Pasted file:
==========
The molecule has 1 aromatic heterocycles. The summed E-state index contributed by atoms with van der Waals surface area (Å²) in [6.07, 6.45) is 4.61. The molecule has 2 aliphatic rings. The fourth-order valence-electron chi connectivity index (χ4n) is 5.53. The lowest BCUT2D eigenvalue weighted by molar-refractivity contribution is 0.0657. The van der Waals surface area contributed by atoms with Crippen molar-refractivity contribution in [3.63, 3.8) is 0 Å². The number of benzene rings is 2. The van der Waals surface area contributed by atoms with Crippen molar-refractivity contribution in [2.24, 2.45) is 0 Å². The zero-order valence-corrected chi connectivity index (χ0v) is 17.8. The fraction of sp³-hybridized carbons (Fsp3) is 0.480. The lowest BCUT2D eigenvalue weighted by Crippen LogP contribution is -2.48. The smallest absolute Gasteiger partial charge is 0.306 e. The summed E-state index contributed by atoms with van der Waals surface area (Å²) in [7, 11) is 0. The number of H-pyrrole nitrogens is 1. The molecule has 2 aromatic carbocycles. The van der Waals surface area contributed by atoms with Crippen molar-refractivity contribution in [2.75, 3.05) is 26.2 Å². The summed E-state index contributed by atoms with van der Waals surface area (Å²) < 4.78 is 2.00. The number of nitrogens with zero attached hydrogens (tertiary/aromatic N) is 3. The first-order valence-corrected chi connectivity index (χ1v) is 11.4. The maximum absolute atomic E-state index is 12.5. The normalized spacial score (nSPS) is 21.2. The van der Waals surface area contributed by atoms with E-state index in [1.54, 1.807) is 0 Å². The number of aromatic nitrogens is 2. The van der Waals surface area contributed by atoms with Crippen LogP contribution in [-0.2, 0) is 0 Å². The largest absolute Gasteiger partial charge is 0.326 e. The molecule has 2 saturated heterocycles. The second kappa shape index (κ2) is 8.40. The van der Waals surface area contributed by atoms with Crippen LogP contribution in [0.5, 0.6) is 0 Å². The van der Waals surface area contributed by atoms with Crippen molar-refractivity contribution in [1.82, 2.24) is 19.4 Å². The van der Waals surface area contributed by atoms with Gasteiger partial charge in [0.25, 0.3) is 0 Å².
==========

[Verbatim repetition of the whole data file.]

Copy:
The molecule has 1 aromatic heterocycles. The summed E-state index contributed by atoms with van der Waals surface area (Å²) in [6.07, 6.45) is 4.61. The molecule has 2 aliphatic rings. The fourth-order valence-electron chi connectivity index (χ4n) is 5.53. The lowest BCUT2D eigenvalue weighted by molar-refractivity contribution is 0.0657. The van der Waals surface area contributed by atoms with Crippen molar-refractivity contribution in [3.63, 3.8) is 0 Å². The number of benzene rings is 2. The van der Waals surface area contributed by atoms with Crippen molar-refractivity contribution in [2.24, 2.45) is 0 Å². The zero-order valence-corrected chi connectivity index (χ0v) is 17.8. The fraction of sp³-hybridized carbons (Fsp3) is 0.480. The lowest BCUT2D eigenvalue weighted by Crippen LogP contribution is -2.48. The smallest absolute Gasteiger partial charge is 0.306 e. The summed E-state index contributed by atoms with van der Waals surface area (Å²) in [7, 11) is 0. The number of H-pyrrole nitrogens is 1. The molecule has 2 aromatic carbocycles. The van der Waals surface area contributed by atoms with Crippen molar-refractivity contribution in [2.75, 3.05) is 26.2 Å². The summed E-state index contributed by atoms with van der Waals surface area (Å²) < 4.78 is 2.00. The number of nitrogens with zero attached hydrogens (tertiary/aromatic N) is 3. The first-order valence-corrected chi connectivity index (χ1v) is 11.4. The maximum absolute atomic E-state index is 12.5. The normalized spacial score (nSPS) is 21.2. The van der Waals surface area contributed by atoms with E-state index in [1.54, 1.807) is 0 Å². The number of aromatic nitrogens is 2. The van der Waals surface area contributed by atoms with Crippen LogP contribution in [-0.2, 0) is 0 Å². The largest absolute Gasteiger partial charge is 0.326 e. The molecule has 2 saturated heterocycles. The second kappa shape index (κ2) is 8.40. The van der Waals surface area contributed by atoms with Crippen LogP contribution in [0.5, 0.6) is 0 Å². The van der Waals surface area contributed by atoms with Crippen molar-refractivity contribution in [1.82, 2.24) is 19.4 Å². The van der Waals surface area contributed by atoms with Gasteiger partial charge in [0.25, 0.3) is 0 Å².